Iran: UN criticism prompted new nuke plans

Iran's decision to build 10 new uranium enrichment facilities followed a critical UN report

Published November 30, 2009 8:00AM (EST)

Iran's nuclear chief asserted Monday that the U.N. atomic watchdog's critical report was pushing Tehran to develop new nuclear facilities. France, meanwhile, pressed for new sanctions against Iran, saying diplomacy was not working.

A Russian minister visiting Iran, however, attempted to defuse the situation by maintaining that there were still a good chance for negotiations to resolve the crisis.

Vice President Ali Akbar Salehi told state radio that Iran's decision to build 10 new uranium enrichment facilities was necessary after the International Atomic Energy Agency's resolution Friday demanded that Iran halt all enrichment activities.

Any new plants would take years to build and stock with centrifuges -- if the material could even be obtained under U.N. sanctions -- but the ambitious plans were a bold show by Iran that it won't back down amid a deadlock in negotiations.

The U.S. and its allies fear the facilities give Iran the capability to produce weapons-grade nuclear material and have called for an immediate halt to the enrichment of uranium.

French Defense Minister Herve Morin said that after Iran's decision Sunday the international community should "probably commit toward new economic sanctions against Iran."

"It's clear for weeks that the extended hand of Barack Obama and the extended hand of the international community, in an approach of transparency ... are not working," Morin told France-Inter radio Monday.

"Intelligence services of various countries, and notably French intelligence services, are giving us enough elements to be convinced that this (Iranian nuclear) program does not have civilian ends," he added.

Iran has rejected such claims, saying its uranium enrichment facilities will only produce fuel for nuclear reactors to generate electricity.

Despite the rising tension over Iran's nuclear program, the country's parliament speaker insisted on Monday that a diplomatic solution was possible.

"Still, there is a diplomatic opportunity ... under which Iran will continue its (nuclear) work under international surveillance," he said, even while hardline elements in the country have called for severing of ties with international regulating bodies.

Visiting Russian Energy Minister Sergei Shmatko on Saturday urged Iran to continue cooperating with the IAEA and talking with the U.S. and its allies.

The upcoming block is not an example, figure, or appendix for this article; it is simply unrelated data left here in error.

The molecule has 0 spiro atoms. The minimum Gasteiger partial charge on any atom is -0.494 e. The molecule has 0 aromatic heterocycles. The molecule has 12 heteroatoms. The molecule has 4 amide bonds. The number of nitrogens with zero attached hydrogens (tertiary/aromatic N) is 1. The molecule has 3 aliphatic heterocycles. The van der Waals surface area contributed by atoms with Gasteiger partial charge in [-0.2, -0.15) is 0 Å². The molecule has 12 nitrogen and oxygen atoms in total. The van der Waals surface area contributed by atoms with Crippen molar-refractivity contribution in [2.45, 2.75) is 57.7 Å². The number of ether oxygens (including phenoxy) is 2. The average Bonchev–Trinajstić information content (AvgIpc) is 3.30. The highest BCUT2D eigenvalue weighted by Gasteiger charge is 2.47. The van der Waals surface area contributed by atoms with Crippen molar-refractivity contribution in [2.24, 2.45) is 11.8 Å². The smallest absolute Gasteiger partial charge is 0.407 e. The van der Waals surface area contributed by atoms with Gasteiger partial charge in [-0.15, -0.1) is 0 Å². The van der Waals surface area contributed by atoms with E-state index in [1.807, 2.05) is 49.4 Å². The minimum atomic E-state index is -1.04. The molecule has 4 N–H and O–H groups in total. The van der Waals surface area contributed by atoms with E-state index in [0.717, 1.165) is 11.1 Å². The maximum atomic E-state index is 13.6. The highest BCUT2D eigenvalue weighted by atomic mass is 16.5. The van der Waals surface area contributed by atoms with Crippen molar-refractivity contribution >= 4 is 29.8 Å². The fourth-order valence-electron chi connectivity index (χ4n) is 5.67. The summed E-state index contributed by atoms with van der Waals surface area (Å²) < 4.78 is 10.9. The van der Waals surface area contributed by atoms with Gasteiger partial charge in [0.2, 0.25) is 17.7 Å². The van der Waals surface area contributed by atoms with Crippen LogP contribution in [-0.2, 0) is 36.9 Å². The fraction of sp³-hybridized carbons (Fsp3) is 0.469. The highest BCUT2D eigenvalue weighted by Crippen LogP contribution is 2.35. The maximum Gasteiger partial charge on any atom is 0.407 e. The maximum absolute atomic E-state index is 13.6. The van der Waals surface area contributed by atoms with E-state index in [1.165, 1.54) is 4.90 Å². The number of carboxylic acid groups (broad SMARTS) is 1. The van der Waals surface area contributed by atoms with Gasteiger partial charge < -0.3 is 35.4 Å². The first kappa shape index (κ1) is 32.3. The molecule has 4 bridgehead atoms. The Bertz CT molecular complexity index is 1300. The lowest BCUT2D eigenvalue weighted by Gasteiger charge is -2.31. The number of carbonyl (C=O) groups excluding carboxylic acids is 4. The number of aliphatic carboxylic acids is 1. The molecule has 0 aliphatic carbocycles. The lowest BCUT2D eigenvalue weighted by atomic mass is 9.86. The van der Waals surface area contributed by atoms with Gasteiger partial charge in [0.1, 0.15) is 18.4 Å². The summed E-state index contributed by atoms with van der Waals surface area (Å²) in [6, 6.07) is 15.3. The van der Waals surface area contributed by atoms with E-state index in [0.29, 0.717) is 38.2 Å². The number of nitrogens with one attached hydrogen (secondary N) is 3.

"We are not interested in the deterioration of the situation at all," he said. "There are good capacities for the continuation of talks."

On Sunday, Cabinet ordered the Atomic Energy Organization of Iran to begin building new nuclear facilities at five sites that have already been studied and propose five other locations for future construction within two months.

The new sites are to be on the same scale of Iran's only other industrial enrichment plant currently in operation, near the town of Natanz in central Iran.

"We had no intention of building many facilities like the Natanz site, but apparently the West doesn't want to understand Iran's peaceful message," Salehi said.

Salehi, who is also the head of Iran's nuclear program, said the IAEA resolution backed by six world powers left no option for Iran but to give a firm response.

"The action by 5+1 (U.S., Britain, France, China, Russia and Germany) at the IAEA prompted the (Iranian) government to approve a proposal to build 10 sites like that of Natanz," he said.

On Sunday, Salehi said Iran would build its new sites inside mountains to protect it from possible attack because Iran has decided not to let its nuclear activities stop "even for a moment."

Iran aims to generate 20,000 megawatts of electricity through nuclear power plants in the next 20 years. Iranian officials say the new enrichment facilities are needed to produce enough fuel for its future nuclear power plants.

Ahmadinejad told the Cabinet that Iran will need to install 500,000 centrifuges at the planned facilities to produce between 250 to 300 tons of fuel annually.

The IAEA resolution came after Iran rejected a U.N.-backed plan to ship most of its stock of uranium abroad for further enrichment.

The UN-brokered plan required Iran to send 1.2 tons (1,100 kilograms) of low-enriched uranium -- around 70 percent of its stockpile -- to Russia in one batch by the end of the year, easing concerns the material would be used for a bomb.

After further enrichment in Russia, France would convert the uranium into fuel rods that would be returned to Iran for use in a reactor in Tehran that produces medical isotopes. Fuel rods cannot be further enriched into weapons-grade material.

Iran had indicated that it may agree to send only "part" of its stockpile in several shipments. Should the talks fail to help Iran obtain the fuel from abroad, Iran has threatened to enrich uranium to the higher level needed to power the research reactor itself domestically.

Salehi said the Iranian Cabinet will discuss the issue Wednesday, but didn't give any further details.


Associated Press Writer Ingrid Rousseau contributed to this report from Paris.

By Ali Akbar Dareini

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